So what about bullet #2. Do prospective customers need books? Guess what. They don’t. They might want them — and there’s a segment of the market that wants them badly — but nobody’s gonna t die tomorrow if he/she doesn’t get his/her hands on a new book.

Perceived value? Tell you what: if the perceived value of books was high, people wouldn’t be giving them away. They wouldn’t be pricing full-length novels at 99 cents.

Which leaves us cost. I’m having a lot of fun with cost in my book! But the bottom line (har har) is that you have to look at cost in terms of cost per unit sale.

And here’s the cold truth, my fellow writer: most indie authors aren’t going to sell more than a few dozen copies of their books.

Yeah, I know, I know, e-books are forever, your title might take off someday, and so-and-so sold zillions of copies, didn’t he/she? (Don’t worry, we’ll come back to that last claim early and often in future blog posts!)

But you’re investing your time and money today.

You’re paying your bills today.

No professional marketer in his right mind would ever dare turn to his boss and say, “I know, my marketing program didn’t result in any sales this year. But not to worry! I’m sure you’ll recoup you costs sometime in the next coupla decades.”

So suppose you churn books out at lightning speed, and keep your costs to almost negligible levels.

You’ve got to clear at least $5000 per title to break even.

At least.

(I will show the math on that in a future post.)

So plug that number into your calculator, along with how you’ll price your book and your expected royalty cut. And figure out how many copies you’ll need to sell.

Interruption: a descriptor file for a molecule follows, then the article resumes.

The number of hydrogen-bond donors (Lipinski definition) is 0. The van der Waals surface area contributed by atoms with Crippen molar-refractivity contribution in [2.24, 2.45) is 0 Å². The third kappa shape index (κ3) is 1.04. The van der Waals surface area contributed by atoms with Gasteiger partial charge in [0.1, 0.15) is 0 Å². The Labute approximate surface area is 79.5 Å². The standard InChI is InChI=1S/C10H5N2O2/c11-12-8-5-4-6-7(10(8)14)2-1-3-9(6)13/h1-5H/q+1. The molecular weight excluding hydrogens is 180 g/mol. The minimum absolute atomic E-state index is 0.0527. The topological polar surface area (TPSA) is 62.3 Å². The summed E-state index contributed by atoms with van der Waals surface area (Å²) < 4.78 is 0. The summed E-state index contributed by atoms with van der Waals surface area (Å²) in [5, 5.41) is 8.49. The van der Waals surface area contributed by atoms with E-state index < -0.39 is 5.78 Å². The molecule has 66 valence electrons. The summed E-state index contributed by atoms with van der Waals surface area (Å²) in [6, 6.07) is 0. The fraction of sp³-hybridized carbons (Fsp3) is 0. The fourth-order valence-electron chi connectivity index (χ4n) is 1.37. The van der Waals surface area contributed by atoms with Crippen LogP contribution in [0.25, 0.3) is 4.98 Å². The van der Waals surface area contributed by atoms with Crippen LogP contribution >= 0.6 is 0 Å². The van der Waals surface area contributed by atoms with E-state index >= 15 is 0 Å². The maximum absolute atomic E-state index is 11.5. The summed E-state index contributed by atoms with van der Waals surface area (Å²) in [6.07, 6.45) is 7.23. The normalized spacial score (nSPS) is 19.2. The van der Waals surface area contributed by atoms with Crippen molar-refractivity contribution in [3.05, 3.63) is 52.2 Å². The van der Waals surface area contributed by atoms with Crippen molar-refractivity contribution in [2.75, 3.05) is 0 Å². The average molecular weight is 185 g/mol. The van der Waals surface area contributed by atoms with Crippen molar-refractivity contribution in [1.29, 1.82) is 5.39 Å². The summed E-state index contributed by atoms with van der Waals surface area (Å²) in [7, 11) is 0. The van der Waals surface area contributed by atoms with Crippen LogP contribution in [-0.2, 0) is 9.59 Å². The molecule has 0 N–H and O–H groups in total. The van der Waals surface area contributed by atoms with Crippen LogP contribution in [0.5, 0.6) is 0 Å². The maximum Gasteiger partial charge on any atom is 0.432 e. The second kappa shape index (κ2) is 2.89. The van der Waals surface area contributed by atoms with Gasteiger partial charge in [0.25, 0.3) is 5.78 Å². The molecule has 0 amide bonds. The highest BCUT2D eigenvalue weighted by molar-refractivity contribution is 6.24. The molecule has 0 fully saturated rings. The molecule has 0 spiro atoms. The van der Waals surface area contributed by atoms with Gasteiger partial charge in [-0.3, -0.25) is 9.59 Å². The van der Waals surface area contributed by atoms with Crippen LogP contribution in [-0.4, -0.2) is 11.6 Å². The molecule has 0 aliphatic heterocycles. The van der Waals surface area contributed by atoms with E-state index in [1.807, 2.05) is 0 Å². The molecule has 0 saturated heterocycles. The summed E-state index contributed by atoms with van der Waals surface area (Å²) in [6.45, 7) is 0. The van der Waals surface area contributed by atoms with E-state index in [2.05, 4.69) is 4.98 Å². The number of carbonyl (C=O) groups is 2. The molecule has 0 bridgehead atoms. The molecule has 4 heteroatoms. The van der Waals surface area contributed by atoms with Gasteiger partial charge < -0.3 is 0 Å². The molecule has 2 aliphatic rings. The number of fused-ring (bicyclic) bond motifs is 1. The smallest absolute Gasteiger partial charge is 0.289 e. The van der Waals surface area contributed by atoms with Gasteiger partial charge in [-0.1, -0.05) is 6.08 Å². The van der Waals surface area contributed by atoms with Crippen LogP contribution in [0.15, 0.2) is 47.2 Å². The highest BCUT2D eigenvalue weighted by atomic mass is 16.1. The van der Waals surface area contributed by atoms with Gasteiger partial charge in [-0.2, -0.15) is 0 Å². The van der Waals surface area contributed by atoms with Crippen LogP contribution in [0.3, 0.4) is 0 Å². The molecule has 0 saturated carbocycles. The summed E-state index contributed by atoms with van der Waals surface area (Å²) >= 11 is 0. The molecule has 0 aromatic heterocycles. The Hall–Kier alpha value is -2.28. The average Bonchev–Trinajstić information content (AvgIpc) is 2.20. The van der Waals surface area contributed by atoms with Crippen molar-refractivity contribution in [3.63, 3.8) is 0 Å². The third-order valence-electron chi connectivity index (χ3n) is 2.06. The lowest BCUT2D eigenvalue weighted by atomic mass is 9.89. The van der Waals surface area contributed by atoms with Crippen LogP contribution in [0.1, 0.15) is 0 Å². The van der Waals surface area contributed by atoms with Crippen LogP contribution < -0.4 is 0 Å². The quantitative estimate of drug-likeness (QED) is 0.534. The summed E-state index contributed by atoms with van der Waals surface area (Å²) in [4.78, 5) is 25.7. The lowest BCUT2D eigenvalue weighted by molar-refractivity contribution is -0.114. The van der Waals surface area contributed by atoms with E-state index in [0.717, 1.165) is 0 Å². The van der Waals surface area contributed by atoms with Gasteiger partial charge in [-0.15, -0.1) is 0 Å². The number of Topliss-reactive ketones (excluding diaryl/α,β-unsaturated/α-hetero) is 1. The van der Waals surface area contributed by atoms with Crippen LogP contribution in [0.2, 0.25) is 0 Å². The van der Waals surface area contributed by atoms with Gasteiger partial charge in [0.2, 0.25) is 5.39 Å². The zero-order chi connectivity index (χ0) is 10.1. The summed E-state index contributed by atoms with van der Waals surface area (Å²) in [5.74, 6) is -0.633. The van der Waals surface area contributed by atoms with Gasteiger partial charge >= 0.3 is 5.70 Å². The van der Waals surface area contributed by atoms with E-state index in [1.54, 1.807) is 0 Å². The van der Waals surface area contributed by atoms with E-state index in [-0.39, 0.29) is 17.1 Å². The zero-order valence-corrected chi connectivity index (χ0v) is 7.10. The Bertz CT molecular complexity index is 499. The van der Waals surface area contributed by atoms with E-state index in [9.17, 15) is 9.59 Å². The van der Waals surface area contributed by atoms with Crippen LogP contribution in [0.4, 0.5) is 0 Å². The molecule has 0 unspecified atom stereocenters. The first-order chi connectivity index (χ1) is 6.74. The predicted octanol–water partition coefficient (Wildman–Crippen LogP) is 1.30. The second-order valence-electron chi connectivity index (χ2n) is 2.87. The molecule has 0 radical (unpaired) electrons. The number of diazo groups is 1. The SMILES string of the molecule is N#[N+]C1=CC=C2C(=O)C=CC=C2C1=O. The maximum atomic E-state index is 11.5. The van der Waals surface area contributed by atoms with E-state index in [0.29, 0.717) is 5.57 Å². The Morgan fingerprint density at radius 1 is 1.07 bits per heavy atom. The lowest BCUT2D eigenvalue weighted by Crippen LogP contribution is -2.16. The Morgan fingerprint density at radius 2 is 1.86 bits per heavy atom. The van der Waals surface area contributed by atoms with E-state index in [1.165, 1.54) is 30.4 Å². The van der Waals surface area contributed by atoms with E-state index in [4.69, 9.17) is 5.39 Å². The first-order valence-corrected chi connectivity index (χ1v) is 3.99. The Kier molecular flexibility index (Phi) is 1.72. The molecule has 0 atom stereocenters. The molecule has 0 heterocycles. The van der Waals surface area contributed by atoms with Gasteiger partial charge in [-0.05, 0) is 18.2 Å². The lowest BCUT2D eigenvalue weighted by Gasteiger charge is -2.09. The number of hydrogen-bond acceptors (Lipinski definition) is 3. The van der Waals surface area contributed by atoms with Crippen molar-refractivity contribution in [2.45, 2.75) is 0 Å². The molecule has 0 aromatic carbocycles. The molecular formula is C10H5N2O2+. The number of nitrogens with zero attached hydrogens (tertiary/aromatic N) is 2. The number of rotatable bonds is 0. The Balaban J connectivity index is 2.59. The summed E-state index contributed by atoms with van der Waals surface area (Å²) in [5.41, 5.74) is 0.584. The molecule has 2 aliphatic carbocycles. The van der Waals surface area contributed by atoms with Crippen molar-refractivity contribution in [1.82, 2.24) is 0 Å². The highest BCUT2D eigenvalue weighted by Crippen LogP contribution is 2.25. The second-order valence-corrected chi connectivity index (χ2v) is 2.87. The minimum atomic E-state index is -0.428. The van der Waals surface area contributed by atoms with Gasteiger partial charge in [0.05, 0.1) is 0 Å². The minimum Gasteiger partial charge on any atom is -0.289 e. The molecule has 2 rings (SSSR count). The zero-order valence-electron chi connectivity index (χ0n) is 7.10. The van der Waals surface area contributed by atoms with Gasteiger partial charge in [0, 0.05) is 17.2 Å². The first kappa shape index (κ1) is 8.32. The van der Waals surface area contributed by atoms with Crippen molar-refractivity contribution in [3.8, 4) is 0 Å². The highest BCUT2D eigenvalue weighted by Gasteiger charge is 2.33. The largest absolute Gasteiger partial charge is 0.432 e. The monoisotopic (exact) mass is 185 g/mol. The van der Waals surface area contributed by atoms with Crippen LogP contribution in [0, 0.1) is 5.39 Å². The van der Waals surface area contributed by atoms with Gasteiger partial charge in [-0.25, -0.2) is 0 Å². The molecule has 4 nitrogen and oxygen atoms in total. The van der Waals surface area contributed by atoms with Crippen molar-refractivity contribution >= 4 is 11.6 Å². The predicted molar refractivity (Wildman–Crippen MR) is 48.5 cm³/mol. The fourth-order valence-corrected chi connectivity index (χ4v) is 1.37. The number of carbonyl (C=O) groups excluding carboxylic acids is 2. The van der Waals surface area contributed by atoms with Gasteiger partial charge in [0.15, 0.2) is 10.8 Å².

1500?

2500?

5000?

I’m hunting down numbers as I research my book. Numbers. And one of the numbers I’m researching is how many copies/title the average indie author sells.

Not the big guys. Not the Hugh Howies and the Amanda Hockings and the JA Konraths.

The no-names.

I have yet to find any source that puts that number at higher than a couple hundred copies.

Got that?

On average, indie authors can only expect to sell a couple hundred copies of any given book.

Have you soaked your Kleenex yet?

Look, I have a huge problem, here, and I know it.

Nobody wants to buy a book that’s a total downer.

Hunt around on Amazon for titles on how to market your indie book. You’ll find a happy place, I promise. This works! That works! Five simple steps! Seven simple steps! All you have to do is xyz!

It’s a fantasy.

And I have nothing against fantasy. In fact, I adore dreams, fantasies, imagination. I write novels because there’s almost nothing in the world that makes me feel better than conjuring a fantasy and committing it to a Word file and then sharing it with other people.

So if you want to buy into some fantasy about how easy it is to market indie books, I say: more power to you.

But speaking for myself, I’m a professional writer. I’m in this as a career, not a hobby. I’m into this indie publishing thing as a business.

Not a get-rich-quick scheme.

A business.

So I want a clear-eyed view of what I’m up against.

Won’t you join me?

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Subscribers will receive brief, periodic updates on the book, including links to blog posts like this one that share information I’ve dug up about indie marketing. These will be hard-hitting, extremely useful posts that you do not want to miss.